I just finished watching The Darjeeling Limited so I thought I’d pull this out to try. Not that the movie had anything to do with the tea, but eh.
This smells very sharply nutty. Taste-wise, there is a little sharpness and brightness but overall it is an unimpressive Darjeeling. S’not bad though. Maybe a good starter Darjeeling or something. It is inoffensive but is a good general representation of how Darjeelings are supposed to taste.
This tea is very nice. The dried leaves smell familiar, like a candy or soda shop, where you have different arrays of sweetness all blending together. The brewed tea smells like a sweetened jasmine. It tastes like a very even blend of vanilla and jasmine, both flavors are light and very complimentary.
Brewed hot without sugar and with sugar. Without sugar focuses a little more on the jasmine and less of the vanilla. With sugar an added sweetness that helps to blend the vanilla and jasmine together.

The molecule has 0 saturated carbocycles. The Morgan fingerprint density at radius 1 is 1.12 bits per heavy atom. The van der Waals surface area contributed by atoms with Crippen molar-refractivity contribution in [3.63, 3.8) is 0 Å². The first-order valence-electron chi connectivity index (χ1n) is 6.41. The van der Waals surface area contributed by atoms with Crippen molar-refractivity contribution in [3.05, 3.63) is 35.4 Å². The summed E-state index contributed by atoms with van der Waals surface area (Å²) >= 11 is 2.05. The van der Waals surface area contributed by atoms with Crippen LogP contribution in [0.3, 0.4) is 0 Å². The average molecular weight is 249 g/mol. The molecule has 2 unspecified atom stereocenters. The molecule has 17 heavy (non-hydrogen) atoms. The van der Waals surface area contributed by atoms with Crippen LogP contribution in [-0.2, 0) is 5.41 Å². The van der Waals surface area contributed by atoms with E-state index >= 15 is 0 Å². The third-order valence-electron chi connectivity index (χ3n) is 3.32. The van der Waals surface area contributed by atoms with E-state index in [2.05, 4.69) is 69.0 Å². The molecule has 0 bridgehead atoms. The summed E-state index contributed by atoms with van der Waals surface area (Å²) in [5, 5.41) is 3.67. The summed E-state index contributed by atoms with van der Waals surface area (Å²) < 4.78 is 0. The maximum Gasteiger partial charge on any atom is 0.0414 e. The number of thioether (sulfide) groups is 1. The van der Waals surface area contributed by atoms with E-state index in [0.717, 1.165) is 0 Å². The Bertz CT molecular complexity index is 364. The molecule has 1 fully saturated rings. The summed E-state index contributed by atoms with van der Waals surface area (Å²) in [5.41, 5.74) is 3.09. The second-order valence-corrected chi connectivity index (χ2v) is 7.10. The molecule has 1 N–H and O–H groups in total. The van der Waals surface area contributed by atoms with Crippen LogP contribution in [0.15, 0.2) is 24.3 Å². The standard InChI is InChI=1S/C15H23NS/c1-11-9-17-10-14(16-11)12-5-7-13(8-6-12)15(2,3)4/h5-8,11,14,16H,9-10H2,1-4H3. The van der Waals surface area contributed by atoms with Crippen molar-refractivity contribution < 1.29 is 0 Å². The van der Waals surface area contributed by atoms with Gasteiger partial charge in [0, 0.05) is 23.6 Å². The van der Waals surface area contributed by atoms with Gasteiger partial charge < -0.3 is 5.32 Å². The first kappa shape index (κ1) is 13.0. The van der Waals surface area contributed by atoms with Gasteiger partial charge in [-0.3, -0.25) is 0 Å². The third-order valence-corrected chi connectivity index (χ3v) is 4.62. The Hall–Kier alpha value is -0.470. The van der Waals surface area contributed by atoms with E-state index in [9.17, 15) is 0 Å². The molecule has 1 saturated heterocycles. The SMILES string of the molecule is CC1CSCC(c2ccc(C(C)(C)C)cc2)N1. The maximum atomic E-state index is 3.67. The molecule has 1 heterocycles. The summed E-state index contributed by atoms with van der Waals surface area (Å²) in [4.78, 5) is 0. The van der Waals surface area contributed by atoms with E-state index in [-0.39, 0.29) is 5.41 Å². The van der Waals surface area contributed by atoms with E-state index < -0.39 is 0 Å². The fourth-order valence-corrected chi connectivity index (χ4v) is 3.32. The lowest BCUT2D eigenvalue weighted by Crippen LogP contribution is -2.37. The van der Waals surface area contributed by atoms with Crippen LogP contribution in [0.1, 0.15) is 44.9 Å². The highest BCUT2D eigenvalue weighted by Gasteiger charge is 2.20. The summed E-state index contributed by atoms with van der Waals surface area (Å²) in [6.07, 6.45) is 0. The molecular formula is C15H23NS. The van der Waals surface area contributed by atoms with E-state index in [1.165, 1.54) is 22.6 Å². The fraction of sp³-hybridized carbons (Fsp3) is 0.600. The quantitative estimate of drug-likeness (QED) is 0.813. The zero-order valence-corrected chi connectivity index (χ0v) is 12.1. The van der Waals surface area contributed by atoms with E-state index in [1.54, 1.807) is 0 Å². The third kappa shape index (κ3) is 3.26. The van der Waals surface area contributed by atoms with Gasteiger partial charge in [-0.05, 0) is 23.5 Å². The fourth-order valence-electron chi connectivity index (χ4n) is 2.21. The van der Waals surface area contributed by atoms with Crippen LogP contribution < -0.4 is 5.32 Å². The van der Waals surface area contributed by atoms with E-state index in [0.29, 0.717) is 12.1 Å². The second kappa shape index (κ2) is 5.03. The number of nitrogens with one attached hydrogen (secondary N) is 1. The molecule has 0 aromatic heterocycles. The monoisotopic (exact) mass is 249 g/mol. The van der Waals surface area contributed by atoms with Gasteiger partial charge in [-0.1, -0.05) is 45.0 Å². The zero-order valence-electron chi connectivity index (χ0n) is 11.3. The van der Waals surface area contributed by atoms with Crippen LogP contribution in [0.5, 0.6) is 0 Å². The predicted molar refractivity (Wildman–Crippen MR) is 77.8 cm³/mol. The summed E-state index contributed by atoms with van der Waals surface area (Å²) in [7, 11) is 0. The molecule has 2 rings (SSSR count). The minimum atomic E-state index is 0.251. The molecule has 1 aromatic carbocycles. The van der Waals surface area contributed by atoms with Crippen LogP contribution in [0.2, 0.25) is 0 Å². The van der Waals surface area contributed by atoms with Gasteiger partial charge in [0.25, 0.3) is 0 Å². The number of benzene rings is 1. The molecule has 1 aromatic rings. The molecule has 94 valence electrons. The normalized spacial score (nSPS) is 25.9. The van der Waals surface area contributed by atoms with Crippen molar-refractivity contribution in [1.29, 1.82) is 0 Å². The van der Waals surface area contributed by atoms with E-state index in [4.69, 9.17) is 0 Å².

I was really excited to try this one because I like honey in tea and I like pears (not in tea, but by themselves).
The dried leaves have a faint aroma of pear with an obvious scent of honey. The aroma, once brewed, is overwhelming. It smells like a lot of honey, then slightly of pear at the end. The taste of it (hot with no sugar or milk) is good; it is not overpowering like the aroma, it is pretty neutral honey tea with pear.
I think the aroma is so powerful because they probably used real honey in there, and when you put a decent amount of honey in anything hot, it is a very strong sweet scent which does not always come through in taste.
Overall, the tea was alright, not Golden Moon’s best.